Sustainable ways to tackle menstrual sanitary waste

Sustainable ways to tackle menstrual sanitary waste

Over 9000 tonnes of sanitary waste is generated in India every year. Likewise, every year, nearly 423 million sanitary napkins containing plastics are generated and around 12.3 billion disposable sanitary napkins are consumed, the majority of which however are not biodegradable compostable.

The question is what happens if such huge numbers are used. They only end-up in the bowels of the landfills or the underbelly of the rivers or oceans. For instance, they can consume over 24 hectares of land, of which most of the menstrual pads are plastics. Another issue is that there are a lot of women who flush the pads which after usage ends-up in the drains stuffed and clogged across the country.

As a result, they soil the environs, dilute the environment, and create severe heath and environmental hazards.

The problem does not end there. India also suffers from the unorganized ways of municipal solid waste management and ineffective community collection, disposal, and transportation systems and networks in most of the Indian cities, towns, and villages. Slack or poor laws are another issue; for instance, there still remains a lot of confusion on whether the menstrual pads should be classified under dry waste or bio-medical waste. Most of the Indian sanitary workers are also not well-equipped to handle the waste.


The problem of menstrual sanitary waste can be tackled through sustainable ways like

  • Usage of cloth pads during periods. They have been used for long when compared to disposable pads which have been around for only about 30 years. What makes cloth pads ideal is they do not contain plastics which mean about 300 plastic bags worth of plastic can be saved; and they can be used for three to five years. They are biodegradable as well, which means after they are used-up, the cloth can be recycled and later used for making new living things. A good example is Fabpad’s reusable cloth pads which are made with soft, breathable, and 100% biodegradable chemical-free materials and are also convenient to use and dispose off.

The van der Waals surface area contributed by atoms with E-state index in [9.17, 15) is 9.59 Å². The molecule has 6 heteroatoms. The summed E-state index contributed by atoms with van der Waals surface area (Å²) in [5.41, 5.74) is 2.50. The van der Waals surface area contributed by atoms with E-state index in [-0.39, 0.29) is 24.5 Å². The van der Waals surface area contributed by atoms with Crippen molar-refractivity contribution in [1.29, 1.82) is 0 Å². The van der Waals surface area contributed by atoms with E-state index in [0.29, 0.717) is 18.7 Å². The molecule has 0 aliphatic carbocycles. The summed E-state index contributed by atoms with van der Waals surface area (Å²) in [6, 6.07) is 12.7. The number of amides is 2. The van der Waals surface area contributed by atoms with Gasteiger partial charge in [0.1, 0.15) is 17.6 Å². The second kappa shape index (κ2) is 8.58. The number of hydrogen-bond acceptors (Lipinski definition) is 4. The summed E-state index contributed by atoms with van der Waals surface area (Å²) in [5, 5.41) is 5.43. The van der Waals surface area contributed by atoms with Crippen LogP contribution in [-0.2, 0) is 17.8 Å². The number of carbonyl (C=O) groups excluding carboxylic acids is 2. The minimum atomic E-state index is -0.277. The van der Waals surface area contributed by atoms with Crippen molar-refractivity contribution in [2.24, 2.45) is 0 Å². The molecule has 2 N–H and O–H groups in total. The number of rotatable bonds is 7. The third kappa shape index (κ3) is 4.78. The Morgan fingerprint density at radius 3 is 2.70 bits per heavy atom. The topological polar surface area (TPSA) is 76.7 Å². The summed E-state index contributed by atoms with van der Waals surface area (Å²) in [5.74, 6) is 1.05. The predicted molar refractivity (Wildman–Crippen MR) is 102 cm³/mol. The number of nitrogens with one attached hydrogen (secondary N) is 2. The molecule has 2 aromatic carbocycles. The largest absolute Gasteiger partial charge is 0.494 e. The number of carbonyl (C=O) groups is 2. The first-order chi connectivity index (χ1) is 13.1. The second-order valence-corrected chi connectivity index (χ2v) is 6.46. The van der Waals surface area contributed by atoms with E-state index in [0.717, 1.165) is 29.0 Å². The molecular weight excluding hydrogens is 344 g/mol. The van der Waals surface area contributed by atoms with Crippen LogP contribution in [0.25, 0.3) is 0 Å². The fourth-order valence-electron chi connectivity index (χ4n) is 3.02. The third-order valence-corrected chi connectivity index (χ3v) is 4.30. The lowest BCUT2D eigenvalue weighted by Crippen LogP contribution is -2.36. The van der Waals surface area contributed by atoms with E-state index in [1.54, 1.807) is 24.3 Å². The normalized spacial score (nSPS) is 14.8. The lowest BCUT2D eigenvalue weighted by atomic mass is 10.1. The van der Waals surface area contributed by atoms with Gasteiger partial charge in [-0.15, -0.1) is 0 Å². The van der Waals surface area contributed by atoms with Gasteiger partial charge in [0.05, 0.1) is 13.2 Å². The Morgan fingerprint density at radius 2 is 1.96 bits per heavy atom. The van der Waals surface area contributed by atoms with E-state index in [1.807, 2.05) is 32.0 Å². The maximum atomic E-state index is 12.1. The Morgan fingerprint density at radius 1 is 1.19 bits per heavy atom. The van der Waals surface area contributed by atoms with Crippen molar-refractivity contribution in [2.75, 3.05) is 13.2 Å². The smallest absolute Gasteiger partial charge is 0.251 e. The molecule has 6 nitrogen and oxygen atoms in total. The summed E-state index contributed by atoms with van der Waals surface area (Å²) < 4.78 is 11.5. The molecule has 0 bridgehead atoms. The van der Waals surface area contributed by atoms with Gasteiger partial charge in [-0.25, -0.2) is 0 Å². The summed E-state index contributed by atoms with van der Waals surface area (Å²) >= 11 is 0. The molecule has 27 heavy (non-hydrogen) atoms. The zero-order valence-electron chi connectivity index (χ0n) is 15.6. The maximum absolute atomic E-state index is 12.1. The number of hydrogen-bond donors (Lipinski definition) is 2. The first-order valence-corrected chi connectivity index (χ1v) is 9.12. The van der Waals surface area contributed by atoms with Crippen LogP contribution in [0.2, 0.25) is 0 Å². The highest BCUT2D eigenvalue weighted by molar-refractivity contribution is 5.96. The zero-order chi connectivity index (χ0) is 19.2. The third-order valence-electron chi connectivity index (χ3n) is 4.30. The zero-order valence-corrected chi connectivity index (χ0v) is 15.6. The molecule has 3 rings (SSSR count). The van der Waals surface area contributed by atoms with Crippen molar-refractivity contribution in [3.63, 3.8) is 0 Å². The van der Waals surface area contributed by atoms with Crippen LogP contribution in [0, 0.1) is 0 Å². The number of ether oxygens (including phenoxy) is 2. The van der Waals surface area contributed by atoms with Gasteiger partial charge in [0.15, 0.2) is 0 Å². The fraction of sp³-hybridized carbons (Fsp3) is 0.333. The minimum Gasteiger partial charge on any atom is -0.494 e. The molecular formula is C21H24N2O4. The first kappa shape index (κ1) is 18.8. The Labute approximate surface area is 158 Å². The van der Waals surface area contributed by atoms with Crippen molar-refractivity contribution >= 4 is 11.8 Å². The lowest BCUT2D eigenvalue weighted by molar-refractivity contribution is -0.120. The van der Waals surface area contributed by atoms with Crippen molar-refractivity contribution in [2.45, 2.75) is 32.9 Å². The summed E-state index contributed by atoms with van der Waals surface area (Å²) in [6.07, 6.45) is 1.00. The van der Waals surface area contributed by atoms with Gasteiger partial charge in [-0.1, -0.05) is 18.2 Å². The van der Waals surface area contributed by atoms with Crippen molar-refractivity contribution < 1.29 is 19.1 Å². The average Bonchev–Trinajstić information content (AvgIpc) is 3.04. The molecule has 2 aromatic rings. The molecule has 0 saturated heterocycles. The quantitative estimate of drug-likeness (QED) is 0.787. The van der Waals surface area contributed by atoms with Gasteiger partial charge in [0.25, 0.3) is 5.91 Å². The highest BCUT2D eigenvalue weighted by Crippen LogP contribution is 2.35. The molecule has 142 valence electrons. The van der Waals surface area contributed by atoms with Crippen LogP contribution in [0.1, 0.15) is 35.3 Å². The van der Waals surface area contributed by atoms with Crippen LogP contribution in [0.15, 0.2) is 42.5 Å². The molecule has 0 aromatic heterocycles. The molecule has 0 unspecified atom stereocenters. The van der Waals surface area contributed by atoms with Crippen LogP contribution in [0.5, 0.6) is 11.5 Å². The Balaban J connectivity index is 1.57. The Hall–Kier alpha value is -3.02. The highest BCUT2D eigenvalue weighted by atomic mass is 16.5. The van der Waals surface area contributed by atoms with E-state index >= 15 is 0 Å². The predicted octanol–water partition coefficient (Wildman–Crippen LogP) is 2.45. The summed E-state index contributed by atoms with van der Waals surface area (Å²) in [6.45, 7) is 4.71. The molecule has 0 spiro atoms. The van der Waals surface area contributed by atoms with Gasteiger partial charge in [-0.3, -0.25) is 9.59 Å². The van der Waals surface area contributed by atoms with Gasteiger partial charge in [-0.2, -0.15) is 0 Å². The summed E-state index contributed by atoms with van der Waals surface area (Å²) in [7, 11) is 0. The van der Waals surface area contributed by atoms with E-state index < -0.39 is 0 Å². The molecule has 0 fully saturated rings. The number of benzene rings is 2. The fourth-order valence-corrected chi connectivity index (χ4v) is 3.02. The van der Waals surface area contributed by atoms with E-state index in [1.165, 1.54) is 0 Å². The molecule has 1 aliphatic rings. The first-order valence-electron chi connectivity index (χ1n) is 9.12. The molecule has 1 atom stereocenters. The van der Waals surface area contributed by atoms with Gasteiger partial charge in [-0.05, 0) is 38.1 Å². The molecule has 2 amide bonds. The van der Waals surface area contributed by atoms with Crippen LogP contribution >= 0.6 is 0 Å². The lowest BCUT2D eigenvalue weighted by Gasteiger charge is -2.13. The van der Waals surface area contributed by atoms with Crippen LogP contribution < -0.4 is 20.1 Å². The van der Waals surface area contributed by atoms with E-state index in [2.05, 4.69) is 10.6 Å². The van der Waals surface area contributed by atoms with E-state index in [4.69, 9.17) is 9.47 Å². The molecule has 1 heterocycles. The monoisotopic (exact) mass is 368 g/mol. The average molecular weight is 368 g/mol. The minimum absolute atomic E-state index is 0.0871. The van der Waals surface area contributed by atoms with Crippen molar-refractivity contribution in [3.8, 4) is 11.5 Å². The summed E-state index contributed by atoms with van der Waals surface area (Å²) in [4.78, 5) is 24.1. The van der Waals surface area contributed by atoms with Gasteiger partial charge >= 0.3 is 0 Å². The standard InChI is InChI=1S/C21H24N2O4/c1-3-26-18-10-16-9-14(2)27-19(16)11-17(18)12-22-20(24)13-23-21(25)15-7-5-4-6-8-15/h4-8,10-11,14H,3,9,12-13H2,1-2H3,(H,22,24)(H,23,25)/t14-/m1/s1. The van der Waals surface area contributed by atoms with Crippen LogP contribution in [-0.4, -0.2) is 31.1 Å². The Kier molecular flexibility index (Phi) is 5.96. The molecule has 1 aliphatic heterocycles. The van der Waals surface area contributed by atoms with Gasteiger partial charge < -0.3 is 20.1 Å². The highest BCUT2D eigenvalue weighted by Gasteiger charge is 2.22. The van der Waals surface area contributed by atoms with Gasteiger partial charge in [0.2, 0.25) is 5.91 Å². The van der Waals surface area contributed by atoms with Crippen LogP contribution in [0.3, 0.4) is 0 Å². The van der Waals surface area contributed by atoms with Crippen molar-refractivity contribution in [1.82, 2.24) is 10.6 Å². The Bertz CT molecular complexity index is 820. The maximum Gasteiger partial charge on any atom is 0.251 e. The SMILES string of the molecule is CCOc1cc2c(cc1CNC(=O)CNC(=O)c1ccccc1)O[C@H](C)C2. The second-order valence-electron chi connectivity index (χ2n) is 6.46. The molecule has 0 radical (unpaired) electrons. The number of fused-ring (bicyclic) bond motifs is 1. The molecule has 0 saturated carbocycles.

• Promoting the usage of cloth reusable pads among women and girls through awareness sessions. Every session should focus on how using them brings with it manifold benefits, how they can be used, and how they can be disposed of.
  • Creating greater awareness about menstrual health and hygiene among adolescent girls and women. Too often, young girls grow-up with little or no knowledge of menstruation, and mothers and elder women in most cases are also not aware about the importance of periods or hygienic practices. As a result, the young girls grow-up with wrong notions or learn to treat the subject as a cultural taboo. Empowering young girls and women through proper education and increasing their role in decision-making will go a long way in spreading awareness. Fabpad, based out of Kolkata. It instills awareness among women about the benefits of using reusable cloth pads over traditional cloth or disposable products.
  • Usage of incinerators incineration. They use combustion to make waste less harmful by sterilizing them, reduce waste volume, and convert waste into incombustible ash or harmless gases which can be easily disposed of by releasing them into the atmosphere after gas cleaning or emission measures. Likewise, the residue ash can be collected and disposed off in designated pits of controlled landfills, sans major risks. However, extreme care must be taken to make sure that incineration does not happen in unsafe conditions like improper segregation or poorly constructed incinerators with no emission control features and low burning temperatures.
  • Deep burial pits and composting pits, designed as per established protocols like Solid Waste Rules or Bio-Medical Waste Rules, in an appropriate site for compositing, factoring in the soil quality and permeability, and distance from water sources or water tables. Then, before disposal in them, sanitary pads and other menstrual waste products must be properly segregated from other waste. Likewise, used sanitary pads may have to be properly processed further before they are buried in deep burial or compositing pit. Extreme care must be taken to protect the deep burial and compositing site from animals and rodents.
  • Maintenance of deep burial and composting pits. They must be under the supervision of trained professionals with a monitoring system in place.

Sustainable ways to tackle menstrual sanitary waste is an environmentally-friendly alternative to the conventional process. Though a slow process, it is in the long run a worthy process. It will not only sustain the environment’s quality but also sustain the well-being and health of young girls and women. It is also economically feasible and beneficial that needs only one-time investment and can last for long, if the guidelines are properly adhered to.


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